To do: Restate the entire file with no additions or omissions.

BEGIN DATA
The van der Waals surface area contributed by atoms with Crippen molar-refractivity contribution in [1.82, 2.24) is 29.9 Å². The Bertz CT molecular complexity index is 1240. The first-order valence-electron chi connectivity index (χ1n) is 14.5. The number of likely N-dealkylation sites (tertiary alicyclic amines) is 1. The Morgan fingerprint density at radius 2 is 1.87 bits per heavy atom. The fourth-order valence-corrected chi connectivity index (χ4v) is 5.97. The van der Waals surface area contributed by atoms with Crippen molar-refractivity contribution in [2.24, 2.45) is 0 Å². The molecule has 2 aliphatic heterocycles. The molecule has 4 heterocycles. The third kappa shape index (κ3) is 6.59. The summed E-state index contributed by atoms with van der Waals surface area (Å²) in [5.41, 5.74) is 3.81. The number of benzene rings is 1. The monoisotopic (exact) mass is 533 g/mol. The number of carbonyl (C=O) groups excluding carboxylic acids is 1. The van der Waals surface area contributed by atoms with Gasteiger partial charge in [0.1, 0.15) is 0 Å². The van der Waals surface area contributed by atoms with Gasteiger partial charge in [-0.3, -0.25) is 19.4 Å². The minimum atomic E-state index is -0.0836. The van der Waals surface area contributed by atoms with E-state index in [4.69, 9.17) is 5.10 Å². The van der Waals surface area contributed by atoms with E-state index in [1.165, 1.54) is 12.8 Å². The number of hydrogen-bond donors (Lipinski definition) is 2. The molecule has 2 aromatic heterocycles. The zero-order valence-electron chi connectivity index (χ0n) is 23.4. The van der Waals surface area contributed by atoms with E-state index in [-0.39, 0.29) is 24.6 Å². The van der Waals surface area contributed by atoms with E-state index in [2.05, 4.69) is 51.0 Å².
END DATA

The van der Waals surface area contributed by atoms with Crippen molar-refractivity contribution in [1.82, 2.24) is 29.9 Å². The Bertz CT molecular complexity index is 1240. The first-order valence-electron chi connectivity index (χ1n) is 14.5. The number of likely N-dealkylation sites (tertiary alicyclic amines) is 1. The Morgan fingerprint density at radius 2 is 1.87 bits per heavy atom. The fourth-order valence-corrected chi connectivity index (χ4v) is 5.97. The van der Waals surface area contributed by atoms with Crippen molar-refractivity contribution in [2.24, 2.45) is 0 Å². The molecule has 2 aliphatic heterocycles. The molecule has 4 heterocycles. The third kappa shape index (κ3) is 6.59. The summed E-state index contributed by atoms with van der Waals surface area (Å²) in [5.41, 5.74) is 3.81. The number of benzene rings is 1. The monoisotopic (exact) mass is 533 g/mol. The number of carbonyl (C=O) groups excluding carboxylic acids is 1. The van der Waals surface area contributed by atoms with Gasteiger partial charge in [0.1, 0.15) is 0 Å². The van der Waals surface area contributed by atoms with Gasteiger partial charge in [-0.3, -0.25) is 19.4 Å². The minimum atomic E-state index is -0.0836. The van der Waals surface area contributed by atoms with E-state index in [4.69, 9.17) is 5.10 Å². The van der Waals surface area contributed by atoms with E-state index in [1.165, 1.54) is 12.8 Å². The number of hydrogen-bond donors (Lipinski definition) is 2. The molecule has 2 aromatic heterocycles. The zero-order valence-electron chi connectivity index (χ0n) is 23.4. The van der Waals surface area contributed by atoms with E-state index in [-0.39, 0.29) is 24.6 Å². The van der Waals surface area contributed by atoms with E-state index in [2.05, 4.69) is 51.0 Å².